A federal trademark opposition is a legal proceeding before the United States Patent and Trademark Office (USPTO) in which a person or entity (the “Opposer”) seeks to prevent another person or entity (the “Applicant”) from registering a trademark. The Opposer argues that the trademark sought to be registered by the Applicant is likely to cause confusion with a pending or registered trademark owned by the Opposer or would otherwise be barred under Trademark Law. The trademark opposition is heard by an administrative law judge with the USPTO’s Trademark Trial and Appeal Board (TTAB). The TTAB will make a decision on whether the trademark can be registered or not, based on the evidence presented by both parties.
A trademark opposition can be based on a variety of grounds, such as likelihood of confusion with an existing trademark, genericness, descriptiveness, or dilution of another well-known mark.
Trademark oppositions must be filed within 30 days of the publication of the mark in the Official Gazette, which is a weekly publication of the USPTO that lists recently approved trademark applications.
Trademark Monitoring – Actively Policing The Marketplace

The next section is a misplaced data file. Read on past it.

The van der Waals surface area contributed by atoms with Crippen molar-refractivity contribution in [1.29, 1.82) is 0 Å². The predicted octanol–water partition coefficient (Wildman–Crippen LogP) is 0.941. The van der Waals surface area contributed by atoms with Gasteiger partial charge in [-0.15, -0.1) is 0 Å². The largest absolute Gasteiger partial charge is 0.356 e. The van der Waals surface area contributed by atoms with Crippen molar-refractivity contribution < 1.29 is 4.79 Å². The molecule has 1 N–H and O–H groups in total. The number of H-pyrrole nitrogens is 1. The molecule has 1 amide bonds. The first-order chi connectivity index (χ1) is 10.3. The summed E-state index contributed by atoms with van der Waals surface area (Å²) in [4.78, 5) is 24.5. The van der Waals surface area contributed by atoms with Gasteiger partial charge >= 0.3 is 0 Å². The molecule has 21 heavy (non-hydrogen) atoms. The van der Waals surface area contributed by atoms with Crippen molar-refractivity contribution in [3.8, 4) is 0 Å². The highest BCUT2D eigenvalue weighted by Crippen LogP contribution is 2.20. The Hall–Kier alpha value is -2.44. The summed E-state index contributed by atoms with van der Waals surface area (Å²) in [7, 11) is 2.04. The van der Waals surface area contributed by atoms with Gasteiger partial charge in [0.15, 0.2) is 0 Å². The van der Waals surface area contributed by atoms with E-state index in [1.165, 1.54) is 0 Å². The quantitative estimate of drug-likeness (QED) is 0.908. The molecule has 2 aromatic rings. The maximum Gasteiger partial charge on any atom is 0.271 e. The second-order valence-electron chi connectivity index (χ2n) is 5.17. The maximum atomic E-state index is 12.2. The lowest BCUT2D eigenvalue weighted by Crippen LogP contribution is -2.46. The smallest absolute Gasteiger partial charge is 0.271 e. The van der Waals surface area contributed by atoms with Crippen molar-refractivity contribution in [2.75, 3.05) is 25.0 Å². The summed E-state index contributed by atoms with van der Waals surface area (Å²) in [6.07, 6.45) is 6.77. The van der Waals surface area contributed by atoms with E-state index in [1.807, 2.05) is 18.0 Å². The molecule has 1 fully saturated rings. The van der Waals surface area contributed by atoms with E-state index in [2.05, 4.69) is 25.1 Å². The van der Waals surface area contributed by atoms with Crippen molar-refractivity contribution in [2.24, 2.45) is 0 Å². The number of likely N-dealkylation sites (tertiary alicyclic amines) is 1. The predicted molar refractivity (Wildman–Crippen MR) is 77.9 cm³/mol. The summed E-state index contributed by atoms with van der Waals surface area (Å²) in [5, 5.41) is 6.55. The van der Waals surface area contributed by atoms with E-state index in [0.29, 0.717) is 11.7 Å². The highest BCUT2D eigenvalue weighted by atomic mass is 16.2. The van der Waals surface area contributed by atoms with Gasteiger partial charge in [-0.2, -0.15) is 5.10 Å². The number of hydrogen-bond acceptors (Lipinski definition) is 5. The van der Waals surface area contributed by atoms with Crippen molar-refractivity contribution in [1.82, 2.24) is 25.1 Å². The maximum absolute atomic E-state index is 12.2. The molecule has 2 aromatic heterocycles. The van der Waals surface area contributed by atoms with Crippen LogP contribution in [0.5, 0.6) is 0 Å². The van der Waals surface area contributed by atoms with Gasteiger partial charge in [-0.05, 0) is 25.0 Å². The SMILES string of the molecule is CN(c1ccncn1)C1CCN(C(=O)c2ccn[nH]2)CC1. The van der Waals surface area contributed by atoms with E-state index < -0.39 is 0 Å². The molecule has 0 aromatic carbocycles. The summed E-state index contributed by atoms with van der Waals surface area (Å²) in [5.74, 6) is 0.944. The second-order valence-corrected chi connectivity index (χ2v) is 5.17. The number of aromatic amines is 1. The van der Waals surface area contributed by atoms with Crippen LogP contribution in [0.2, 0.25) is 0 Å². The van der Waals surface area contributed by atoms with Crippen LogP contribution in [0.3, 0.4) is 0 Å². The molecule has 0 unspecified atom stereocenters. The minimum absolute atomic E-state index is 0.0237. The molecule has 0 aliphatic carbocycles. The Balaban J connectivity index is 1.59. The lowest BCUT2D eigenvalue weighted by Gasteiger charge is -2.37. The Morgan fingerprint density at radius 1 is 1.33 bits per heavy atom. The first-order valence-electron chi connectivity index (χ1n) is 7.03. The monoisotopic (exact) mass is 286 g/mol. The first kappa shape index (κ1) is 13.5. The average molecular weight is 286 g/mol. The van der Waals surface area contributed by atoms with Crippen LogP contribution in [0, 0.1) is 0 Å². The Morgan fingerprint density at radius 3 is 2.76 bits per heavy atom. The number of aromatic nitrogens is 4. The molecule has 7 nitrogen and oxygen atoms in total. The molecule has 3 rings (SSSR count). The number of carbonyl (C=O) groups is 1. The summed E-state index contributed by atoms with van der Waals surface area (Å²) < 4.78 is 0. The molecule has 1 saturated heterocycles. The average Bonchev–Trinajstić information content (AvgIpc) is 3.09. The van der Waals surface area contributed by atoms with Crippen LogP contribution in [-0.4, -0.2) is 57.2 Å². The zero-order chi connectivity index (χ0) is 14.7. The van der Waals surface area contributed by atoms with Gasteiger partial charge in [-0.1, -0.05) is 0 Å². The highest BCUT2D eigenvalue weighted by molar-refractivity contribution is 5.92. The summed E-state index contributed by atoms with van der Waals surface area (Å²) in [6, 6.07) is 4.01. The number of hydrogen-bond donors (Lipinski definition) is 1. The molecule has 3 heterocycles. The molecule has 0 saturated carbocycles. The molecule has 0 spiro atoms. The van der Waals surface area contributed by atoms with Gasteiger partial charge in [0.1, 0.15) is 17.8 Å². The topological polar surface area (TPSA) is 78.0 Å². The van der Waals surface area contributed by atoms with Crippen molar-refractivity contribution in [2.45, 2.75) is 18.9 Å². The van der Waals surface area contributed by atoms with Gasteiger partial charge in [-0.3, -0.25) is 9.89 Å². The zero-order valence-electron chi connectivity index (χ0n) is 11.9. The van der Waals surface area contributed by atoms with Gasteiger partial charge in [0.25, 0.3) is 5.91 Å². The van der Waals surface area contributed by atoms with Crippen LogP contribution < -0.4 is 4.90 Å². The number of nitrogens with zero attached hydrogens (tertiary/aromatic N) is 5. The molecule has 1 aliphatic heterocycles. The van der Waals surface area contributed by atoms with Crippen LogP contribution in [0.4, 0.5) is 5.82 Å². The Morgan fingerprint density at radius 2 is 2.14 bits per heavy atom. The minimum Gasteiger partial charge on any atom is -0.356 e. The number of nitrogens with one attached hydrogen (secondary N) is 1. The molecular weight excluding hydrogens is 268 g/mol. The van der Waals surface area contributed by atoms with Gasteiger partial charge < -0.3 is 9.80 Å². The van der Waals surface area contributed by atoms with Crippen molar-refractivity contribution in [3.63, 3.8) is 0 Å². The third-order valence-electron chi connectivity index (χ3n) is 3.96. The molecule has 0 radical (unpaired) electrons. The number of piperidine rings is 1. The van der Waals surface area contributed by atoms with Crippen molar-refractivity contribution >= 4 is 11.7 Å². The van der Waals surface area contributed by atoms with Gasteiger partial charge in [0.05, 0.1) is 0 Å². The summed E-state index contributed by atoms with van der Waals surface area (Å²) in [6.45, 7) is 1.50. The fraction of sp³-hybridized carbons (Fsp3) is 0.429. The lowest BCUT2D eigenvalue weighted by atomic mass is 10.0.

Our trademark attorneys are often asked the question – how do I find out when a trademark applicant with the USPTO is trying to register a trademark that may cause damage to my business or possibly infringe on my registered trademark? Basically, there are two different you can identify trademarks that, if registered, may cause confusion in the marketplace. First, a you can engage our law firm to provide periodic trademark monitoring services whereby we will actively police all state and federal trademark databases for conflicting (similar or identical) trademarks. If we identify an applied-for trademark that is potentially conflicting, our trademark attorneys can handle those issues by filing a trademark opposition (or trademark cancellation) to ensure your trademark rights are protected. Our trademark monitoring services are affordable so if you or your business has the budget to engage our law firm, we would certainly recommend this option. For more information, see our page on trademark monitoring services and trademark oppositions.
Second, you may identify applied-for federal trademark registrations by browsing the USPTO’s weekly Trademark Official Gazette (TOG or TMOG). Each week the USPTO publishes the Trademark Official Gazette; which contains a list of trademarks that are seeking trademark registration. Each trademark published will identify the trademark being registered, the goods and/or services described in the trademark application, and the date of alleged first use for use-based applications. If you discover a trademark that it may be conflicting, you will need to follow specific procedures and deadlines in order to properly oppose the registration of the trademark.
If your trademark application has been opposed, or you believe an applied-for trademark with the USPTO may cause damage to your brand or your business, contact us. Our trademark attorneys can assist!